Academic journal article African American Review

Authority, Multivocality, and the New World Order in Gloria Naylor's 'Bailey's Cafe.'

Academic journal article African American Review

Authority, Multivocality, and the New World Order in Gloria Naylor's 'Bailey's Cafe.'

Article excerpt

Bailey's Cafe, Gloria Naylor's latest and most ambitious novel to date, is a hauntingly lyrical text steeped in biblical allusion. With this fourth novel, which completes a series including The Women of Brewster Place, Linden Hills, and Mama Day, Naylor acquired the self-confidence necessary to define herself as a writer. Bailey's Cafe "took me through the final step," Naylor remarked during a recent book tour stop. "I had envisioned four novels that would lay the foundation for a career. This one finishes that up" (qtd. in Due F2).

In what is part of her ongoing search for an authorial voice with which to tell - or, rather, retell - the experiences of women of color, Naylor chooses to locate her fourth novel within a specifically cultured and gendered context where voice and all of its associations are directed toward subverting the myriad forms of authority patriarchy legitimizes and constructing a new world order among partially dispossessed women world-wide. The novel itself is comprised of a series of loosely connected stories - each one from a different woman's point of view - and it culminates with a magically real, communal celebration of the birth of Mariam's son George during the Christmas season. For the first time not only is there oneness among a culturally diverse group whose traditions and customs span the globe, but the voices of women also unify in the ritualization of George's arrival. George's long-awaited birth, like that of the Messiah, could signal either an end or, hopefully, new beginnings for the pluralistic group present. But in this climactic scene, after conjuring an image of global harmony, Naylor denies the reader/audience the privilege of knowing the fate of the young mother and son: Does Mariam find acceptance among an American Jewish community? What is to become of George, now en route to Wallace P. Andrews Boys' Home?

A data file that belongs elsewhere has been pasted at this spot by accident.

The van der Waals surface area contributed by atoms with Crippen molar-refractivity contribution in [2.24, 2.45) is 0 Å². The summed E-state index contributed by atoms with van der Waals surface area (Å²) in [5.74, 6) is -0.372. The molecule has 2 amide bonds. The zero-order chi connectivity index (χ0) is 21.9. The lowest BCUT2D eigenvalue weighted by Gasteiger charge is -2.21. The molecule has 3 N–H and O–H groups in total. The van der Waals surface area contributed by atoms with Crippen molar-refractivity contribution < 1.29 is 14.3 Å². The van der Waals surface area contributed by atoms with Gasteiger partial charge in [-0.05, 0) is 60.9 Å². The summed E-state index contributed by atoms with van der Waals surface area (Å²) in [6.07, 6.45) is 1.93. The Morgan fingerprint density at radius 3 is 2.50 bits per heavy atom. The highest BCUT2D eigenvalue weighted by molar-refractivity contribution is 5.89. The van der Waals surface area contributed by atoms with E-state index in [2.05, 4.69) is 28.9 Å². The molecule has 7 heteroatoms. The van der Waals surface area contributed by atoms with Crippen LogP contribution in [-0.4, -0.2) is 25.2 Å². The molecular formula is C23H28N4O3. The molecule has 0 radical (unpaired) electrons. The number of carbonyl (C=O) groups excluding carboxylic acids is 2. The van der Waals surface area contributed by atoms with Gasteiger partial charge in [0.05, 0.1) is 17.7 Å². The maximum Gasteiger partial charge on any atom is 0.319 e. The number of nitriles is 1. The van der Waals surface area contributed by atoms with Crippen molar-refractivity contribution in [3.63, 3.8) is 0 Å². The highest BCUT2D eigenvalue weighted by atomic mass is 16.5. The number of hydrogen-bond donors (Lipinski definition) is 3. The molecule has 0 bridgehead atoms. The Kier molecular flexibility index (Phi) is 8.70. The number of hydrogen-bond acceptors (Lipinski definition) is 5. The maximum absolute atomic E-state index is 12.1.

The novel's unresolved closure serves to encourage a participatory involvement from the reader/audience and is a strategy present in much of African American writing.(1) Bailey, the fatherly World War II veteran and proprietor of the cafe, is unable to offer a satisfactory ending to the moving stories that unfold. Instead, he merely invites the reader/audience to empathize with the women whose tragic tales comprise the written text: "If this was like that sappy violin music on Make-Believe Ballroom, we could wrap it all up with a lot of happy endings to leave you feeling real good that you took the time to listen," Bailey informs us in "The Wrap." "But I don't believe that life is supposed to make you feel good, or to make you feel miserable either. Life is just supposed to make you feel" (219).

Naylor uses Bailey's voice in establishing the time, place, mood, and character for each woman's story, except that of Mariam, a curiously virginal unwed mother whose touching account of anti-Semitism and sexism recreates a vital sisterhood among women of color across the Diaspora who often find themselves at odds with notions of female sexuality prescribed by patriarchy. Ultimately, Naylor's goal as creator and sovereign of the decidedly new fictive cosmology which emerges in the novel's ambiguous climactic scene is to effect some sort of unity among the widely disparate voices of women, not just within but outside the text. Karla Holloway, in her discussion of the responsive strategy of black women's narratives, refers to the technique as "a collective 'speaking out' by all the voices gathered within the text, authorial, narrative, and even the implicated reader" (11). Thus, in retelling Mariam's tale, Eve and Bailey's otherwise reticent help-meet Nadine forms a duet, for the male voice is severely limited in its ability to decode the very private experiences the women relate. Bailey can offer empathy but not immediacy between Mariam, the speaking subject, and the reader/audience.

Naylor's particular triumph as a contemporary African American women writer has much to do with her success at moving beyond the one-dimensional portraits of male figures that brought her criticism with the publication of The Women of Brewster Place. …

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